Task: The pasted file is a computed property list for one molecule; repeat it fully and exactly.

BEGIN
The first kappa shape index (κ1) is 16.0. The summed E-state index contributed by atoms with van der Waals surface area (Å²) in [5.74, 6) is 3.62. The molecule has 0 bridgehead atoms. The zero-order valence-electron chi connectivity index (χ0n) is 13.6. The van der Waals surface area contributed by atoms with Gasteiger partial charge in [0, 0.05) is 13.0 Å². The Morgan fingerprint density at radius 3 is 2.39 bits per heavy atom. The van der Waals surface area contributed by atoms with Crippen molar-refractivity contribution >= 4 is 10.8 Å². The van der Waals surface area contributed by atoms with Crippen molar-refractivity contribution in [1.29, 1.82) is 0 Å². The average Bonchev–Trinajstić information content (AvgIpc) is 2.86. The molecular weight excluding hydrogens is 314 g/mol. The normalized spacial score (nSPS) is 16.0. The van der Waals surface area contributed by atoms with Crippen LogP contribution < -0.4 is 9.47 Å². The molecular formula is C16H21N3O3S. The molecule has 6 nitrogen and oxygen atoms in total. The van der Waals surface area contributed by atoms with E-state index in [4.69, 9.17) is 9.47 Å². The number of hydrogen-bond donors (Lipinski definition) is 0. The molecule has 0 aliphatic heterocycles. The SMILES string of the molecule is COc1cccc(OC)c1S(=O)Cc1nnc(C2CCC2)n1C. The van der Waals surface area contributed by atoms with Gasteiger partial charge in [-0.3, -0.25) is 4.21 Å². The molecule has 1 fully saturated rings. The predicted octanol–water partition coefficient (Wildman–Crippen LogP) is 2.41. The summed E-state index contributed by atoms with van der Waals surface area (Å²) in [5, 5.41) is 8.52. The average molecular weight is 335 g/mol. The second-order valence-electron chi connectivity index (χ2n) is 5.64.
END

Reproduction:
The first kappa shape index (κ1) is 16.0. The summed E-state index contributed by atoms with van der Waals surface area (Å²) in [5.74, 6) is 3.62. The molecule has 0 bridgehead atoms. The zero-order valence-electron chi connectivity index (χ0n) is 13.6. The van der Waals surface area contributed by atoms with Gasteiger partial charge in [0, 0.05) is 13.0 Å². The Morgan fingerprint density at radius 3 is 2.39 bits per heavy atom. The van der Waals surface area contributed by atoms with Crippen molar-refractivity contribution >= 4 is 10.8 Å². The van der Waals surface area contributed by atoms with Crippen molar-refractivity contribution in [1.29, 1.82) is 0 Å². The average Bonchev–Trinajstić information content (AvgIpc) is 2.86. The molecular weight excluding hydrogens is 314 g/mol. The normalized spacial score (nSPS) is 16.0. The van der Waals surface area contributed by atoms with Crippen LogP contribution < -0.4 is 9.47 Å². The molecular formula is C16H21N3O3S. The molecule has 6 nitrogen and oxygen atoms in total. The van der Waals surface area contributed by atoms with E-state index in [4.69, 9.17) is 9.47 Å². The number of hydrogen-bond donors (Lipinski definition) is 0. The molecule has 0 aliphatic heterocycles. The SMILES string of the molecule is COc1cccc(OC)c1S(=O)Cc1nnc(C2CCC2)n1C. The van der Waals surface area contributed by atoms with Gasteiger partial charge in [-0.3, -0.25) is 4.21 Å². The molecule has 1 fully saturated rings. The predicted octanol–water partition coefficient (Wildman–Crippen LogP) is 2.41. The summed E-state index contributed by atoms with van der Waals surface area (Å²) in [5, 5.41) is 8.52. The average molecular weight is 335 g/mol. The second-order valence-electron chi connectivity index (χ2n) is 5.64.